Sky Sharkster makes some good points. I have no personal experience with hotliners as high speed planes are not of great interest to me. However it sounds like he does. I would give his comments serious consideration when it comes to the handling of a high speed glider.

10-16-2006, 06:17 PM
THANKS for the info on spoil/flap-erons .. i have my 1.5m glider on a 4 ch Rx .. so it can't do that .. but i do have a 2m Phoenix coming and i will put my 7 ch Rx in there and try those out ..

One more question .. i have troubles spot landing (I like to catch the glider) .. i usually bring the glider around .. aim straight toward me .. and then either it overshoots or it is coming in so fast that i don't even try grabbing it !! .. what would you recommend for that ? Spoilers or Flaps ?

10-16-2006, 08:49 PM
Sounds good. I figure if I power it with a mild setup at first I'll be OK. Thinking of flying it on an axi 2826/10 and 3s1p lipo to start, 3s2p later if it'll fit. I'm not sure it has a carbon fuse but will be sure to check.

Oops,missed some posts:
The guys on rcg are recommending this plane on a mild power system and the bandit as 1st hotliner instead of a siren. This is the first time I've heard the DX6 will be bad. What I'm thinking of is verticles from take off with floating turns all within 1000-1500 ft of the the field, maybe less. I doubt I'll ever thermal it. Isn't that well within the 3000 ft range of the DX6?

I'm also joining a club next year and there are fellows there willing to help. More comments are very welcome.


10-20-2006, 01:17 PM
Assuming you will use two servos, one for each aileron, they can be connected so that your transmitter will mix two channels allowing the ailerons to move together downward, creating a "flap" effect, or move together upward creating a "spoiler" effect, but still allow the use as ailerons. Because the movement changes the camber of the wing, the pitch of the model will change and you have to be ready for that. Some flyers will mix in a little down elevator to compensate for that. This has been covered many times in this and other forums, but here's the difference in a nutshell: Spoilers disturb the airflow creating additional drag over the wing, but don't chang the stall speed. Flaps change the camber of the wing, reducing the stall speed and creating drag. Let's say you are on final for that anticipated "spot" landing. Pop flaps, the ailerons move down together and a gust of wind pitches the model upward two or three feet and slow to stall speed with flaps deployed. You decide to go around and try again, snapping the flaps off. Plane crashes!! By switching the flaps back out, the stall speed of the model increased and "he who stalleth - falleth!". Same scenario with ailerons configured as spoilers. On final, spoilers switched in, both ailerons move upward creating more drag and a small pitch change (in my experience not as great a pitch change as flaps) the plane slows and angle of descent increases without an increase in speed. Gust of wind hits pushing the plane upward two or three feet so you decide to go around. Switching out the "spoiler" effect reduces drag again but does not change the stall speed - NO CRASH! I love my computer radio!! Here's a few pics of my new 1.75m wing. The blue painters tape just holds the built-up ailerons on for the picture.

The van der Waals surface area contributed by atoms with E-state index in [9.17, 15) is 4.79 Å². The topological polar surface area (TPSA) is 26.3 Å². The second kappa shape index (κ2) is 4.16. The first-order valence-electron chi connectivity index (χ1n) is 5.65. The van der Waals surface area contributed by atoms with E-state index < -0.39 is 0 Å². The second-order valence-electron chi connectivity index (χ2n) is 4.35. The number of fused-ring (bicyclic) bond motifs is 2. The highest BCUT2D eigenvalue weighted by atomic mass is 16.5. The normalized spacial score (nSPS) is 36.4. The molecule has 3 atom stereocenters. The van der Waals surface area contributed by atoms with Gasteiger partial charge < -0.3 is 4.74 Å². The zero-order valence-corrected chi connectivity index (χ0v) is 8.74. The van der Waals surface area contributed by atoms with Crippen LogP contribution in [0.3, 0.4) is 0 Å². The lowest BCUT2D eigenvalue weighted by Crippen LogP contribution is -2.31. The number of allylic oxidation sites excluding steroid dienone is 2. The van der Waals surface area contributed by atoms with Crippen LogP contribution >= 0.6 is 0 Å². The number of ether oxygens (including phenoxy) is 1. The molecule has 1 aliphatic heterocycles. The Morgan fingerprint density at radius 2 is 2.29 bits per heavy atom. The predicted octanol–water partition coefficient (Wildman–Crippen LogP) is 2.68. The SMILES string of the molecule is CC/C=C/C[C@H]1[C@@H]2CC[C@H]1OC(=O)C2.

10-20-2006, 02:11 PM
THANKS for the info on spoil/flap-erons .. i have my 1.5m glider on a 4 ch Rx .. so it can't do that .. but i do have a 2m Phoenix coming and i will put my 7 ch Rx in there and try those out ..

One more question .. i have troubles spot landing (I like to catch the glider) .. i usually bring the glider around .. aim straight toward me .. and then either it overshoots or it is coming in so fast that i don't even try grabbing it !! .. what would you recommend for that ? Spoilers or Flaps ?

If you are going to air catch the plane, then use flapperons. This is the way the hand launced and discus launched glider pilots do it. They glide in, then drop the ailerons as far as they will go and do any last minute flight adjustments with the rudder. This slows the plane rapidly while giving it the ability to fly at that slower speed.

Spoilers are helpful for spot landings on the ground, though I guess you could use them for hand catches. Spoilers kill the lift of the wing, so the plane will drop. If you mix in some elevator compensation it will settle flat for a nice belly landing. This can be very useful for spot landings.

10-20-2006, 09:31 PM
The DX6 is set up for flapperons. Not sure about spoilers. But I am confused a bit. If both Flaps and Spoilers move the ailerons down together what is the diff what the name is. Is it a matter of degrees deflection or location of the control surface or what?


10-20-2006, 11:04 PM
The DX6 is set up for flapperons. Not sure about spoilers. But I am confused a bit. If both Flaps and Spoilers move the ailerons down together what is the diff what the name is. Is it a matter of degrees deflection or location of the control surface or what?


Flappersons move both ailerons down. Spoilerons move both up. Usually in the setup menu you put in a %. If you put in a positive % they go one way. If you put in a negative % they go the other way. :)

10-21-2006, 09:05 AM
OK! Now I'm a little smarter, huh?


08-24-2007, 05:27 AM
This was a great thread. Let's wake it up and see if we can add some more good stuff to it.

Who had a new e-glider that that they would like to tell us about?